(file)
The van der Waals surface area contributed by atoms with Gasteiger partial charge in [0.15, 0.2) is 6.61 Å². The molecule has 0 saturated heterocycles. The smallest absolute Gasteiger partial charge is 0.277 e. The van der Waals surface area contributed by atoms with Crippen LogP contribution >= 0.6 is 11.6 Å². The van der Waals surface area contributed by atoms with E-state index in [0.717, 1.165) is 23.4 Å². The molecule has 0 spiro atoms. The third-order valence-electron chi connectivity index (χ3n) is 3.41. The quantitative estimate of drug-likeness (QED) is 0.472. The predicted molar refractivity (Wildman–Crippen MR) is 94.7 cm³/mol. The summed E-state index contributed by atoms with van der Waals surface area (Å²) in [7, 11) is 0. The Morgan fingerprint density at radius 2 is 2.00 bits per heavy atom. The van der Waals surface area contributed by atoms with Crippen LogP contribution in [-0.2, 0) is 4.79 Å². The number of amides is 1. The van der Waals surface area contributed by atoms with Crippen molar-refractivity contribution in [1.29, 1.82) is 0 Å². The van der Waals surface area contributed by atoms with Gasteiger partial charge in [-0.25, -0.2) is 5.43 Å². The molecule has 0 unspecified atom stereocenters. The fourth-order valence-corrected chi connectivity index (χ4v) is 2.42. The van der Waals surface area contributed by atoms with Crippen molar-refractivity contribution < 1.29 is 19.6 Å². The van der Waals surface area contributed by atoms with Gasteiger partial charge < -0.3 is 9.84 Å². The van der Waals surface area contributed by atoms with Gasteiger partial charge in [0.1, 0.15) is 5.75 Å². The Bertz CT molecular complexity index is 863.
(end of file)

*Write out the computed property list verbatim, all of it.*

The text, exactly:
The van der Waals surface area contributed by atoms with Gasteiger partial charge in [0.15, 0.2) is 6.61 Å². The molecule has 0 saturated heterocycles. The smallest absolute Gasteiger partial charge is 0.277 e. The van der Waals surface area contributed by atoms with Crippen LogP contribution >= 0.6 is 11.6 Å². The van der Waals surface area contributed by atoms with E-state index in [0.717, 1.165) is 23.4 Å². The molecule has 0 spiro atoms. The third-order valence-electron chi connectivity index (χ3n) is 3.41. The quantitative estimate of drug-likeness (QED) is 0.472. The predicted molar refractivity (Wildman–Crippen MR) is 94.7 cm³/mol. The summed E-state index contributed by atoms with van der Waals surface area (Å²) in [7, 11) is 0. The Morgan fingerprint density at radius 2 is 2.00 bits per heavy atom. The van der Waals surface area contributed by atoms with Crippen LogP contribution in [-0.2, 0) is 4.79 Å². The number of amides is 1. The van der Waals surface area contributed by atoms with Crippen molar-refractivity contribution in [1.29, 1.82) is 0 Å². The van der Waals surface area contributed by atoms with Gasteiger partial charge in [-0.25, -0.2) is 5.43 Å². The molecule has 0 unspecified atom stereocenters. The fourth-order valence-corrected chi connectivity index (χ4v) is 2.42. The van der Waals surface area contributed by atoms with Crippen molar-refractivity contribution < 1.29 is 19.6 Å². The van der Waals surface area contributed by atoms with Gasteiger partial charge < -0.3 is 9.84 Å². The van der Waals surface area contributed by atoms with Gasteiger partial charge in [0.1, 0.15) is 5.75 Å². The Bertz CT molecular complexity index is 863.